Researchers in China have developed a deep-learning-based algorithm that could help radiologists detect potentially life-threatening cerebral aneurysms on CT angiography images.
Cerebral aneurysms are weak spots in blood vessels in the brain, which can balloon out and fill with blood. If such a bulging aneurysm leaks or ruptures, it can cause serious symptoms and sometimes be fatal. The risk of rupture depends on the size, shape and location of the aneurysm, making detection and characterization of cerebral aneurysms vital.
CT angiography, which uses X-ray CT to visualize blood vessels following injection of contrast into the bloodstream, is usually the first-line imaging exam for detecting cerebral aneurysms. But this can be a challenging task: the complexity of intracranial vessels and the small size of cerebral aneurysms means that some may be missed during an initial assessment.
As such, the researchers propose that deep learning – a type of machine learning that’s increasingly used to develop algorithms for image recognition – could enhance radiologists’ performance and reduce the number of aneurysms that are initially overlooked.
“In our daily work we are always faced with cases in which some important lesions have been missed by the human eye,” says senior author Xi Long from Tongji Medical College‘s Union Hospital, in a press statement. “Cerebral aneurysms are among those small lesions that may be overlooked on the routine assessment of radiological images.”
Reporting their work in Radiology, Long and colleagues developed a detection algorithm based on a convolutional neural network. To train and assess their deep-learning algorithm, they used 1068 head CT angiography images with reported cerebral aneurysms, acquired by four different scanners at two hospitals. Half of these CT angiograms, which included 688 aneurysms ranging in size from 1.2 to 45.6 mm, were used to train the algorithm. The other half, including 649 aneurysms of 1.2 to 30.8 mm in size, formed the validation dataset.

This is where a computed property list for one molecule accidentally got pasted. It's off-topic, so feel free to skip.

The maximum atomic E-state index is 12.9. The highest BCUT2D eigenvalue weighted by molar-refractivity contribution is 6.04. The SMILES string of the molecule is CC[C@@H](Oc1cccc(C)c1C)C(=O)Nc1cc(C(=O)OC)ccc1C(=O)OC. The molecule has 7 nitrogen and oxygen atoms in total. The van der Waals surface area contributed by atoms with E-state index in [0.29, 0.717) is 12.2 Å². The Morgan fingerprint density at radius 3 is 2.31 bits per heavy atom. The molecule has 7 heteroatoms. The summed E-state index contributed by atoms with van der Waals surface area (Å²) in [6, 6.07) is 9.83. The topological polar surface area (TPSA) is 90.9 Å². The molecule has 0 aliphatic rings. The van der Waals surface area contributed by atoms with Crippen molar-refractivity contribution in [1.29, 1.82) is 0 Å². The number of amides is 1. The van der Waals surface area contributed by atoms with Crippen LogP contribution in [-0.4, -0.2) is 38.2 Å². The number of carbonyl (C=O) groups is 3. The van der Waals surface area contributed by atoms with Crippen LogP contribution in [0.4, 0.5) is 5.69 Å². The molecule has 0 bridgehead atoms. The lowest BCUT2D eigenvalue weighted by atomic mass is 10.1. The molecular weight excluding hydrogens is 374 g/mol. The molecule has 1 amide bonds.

After training the algorithm, the team used it to detect cerebral aneurysms in the validation dataset. The algorithm demonstrated a maximum sensitivity of 97.5% for aneurysm detection, with a rate of 13.8 false-positive findings per case. These false-positives were observed in areas with bony structures, vessel bifurcations and curvatures, and calcified plaques. The authors note that most of these could easily be identified by radiologists.
The algorithm’s performance gradually improved in sensitivity with aneurysm size, reaching 100% in aneurysms 10 mm or larger. The lowest sensitivity was observed in aneurysms located on the anterior and posterior cerebral arteries, most of which were smaller than 3 mm. The algorithm also found eight new aneurysms, six of which were smaller than 3 mm, that had been overlooked by the human readers in the initial radiological reports.
The researchers next performed an external validation, using an additional 400 CT angiograms. Of these, 188 contained aneurysms (206, of 1 to 22 mm in size) and 212 were negative. The validation was performed by four radiologists with between one and seven years of experience in head CT angiography.
Each radiologist was randomly assigned 200 CT angiograms for interpretation with/without help from the algorithm. For each image, they recorded the type, number, location and size of any aneurysms, and the diagnosis time. Two weeks later, they interpreted the same samples again, without/with the algorithm.
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Assistance from the deep-learning algorithm improved the radiologists’ performance in detecting the cerebral aneurysms, increasing their overall sensitivity per lesion from 79.09% to 88.94%. The sensitivity per case was 81.63% and 91.86%, without and with the algorithm, respectively. In particular, performance was most improved for the two least experienced radiologists.
The researchers emphasize that the algorithm is intended to act as a supportive tool, providing the radiologist with a second opinion to improve their diagnostic accuracy, but not replacing the human reader.
“The deep-learning algorithm needs to be further validated on external imaging data,” Long tells Physics World. “Some improvements, such as decreasing the false positive rate, may be needed before it can be used clinically.”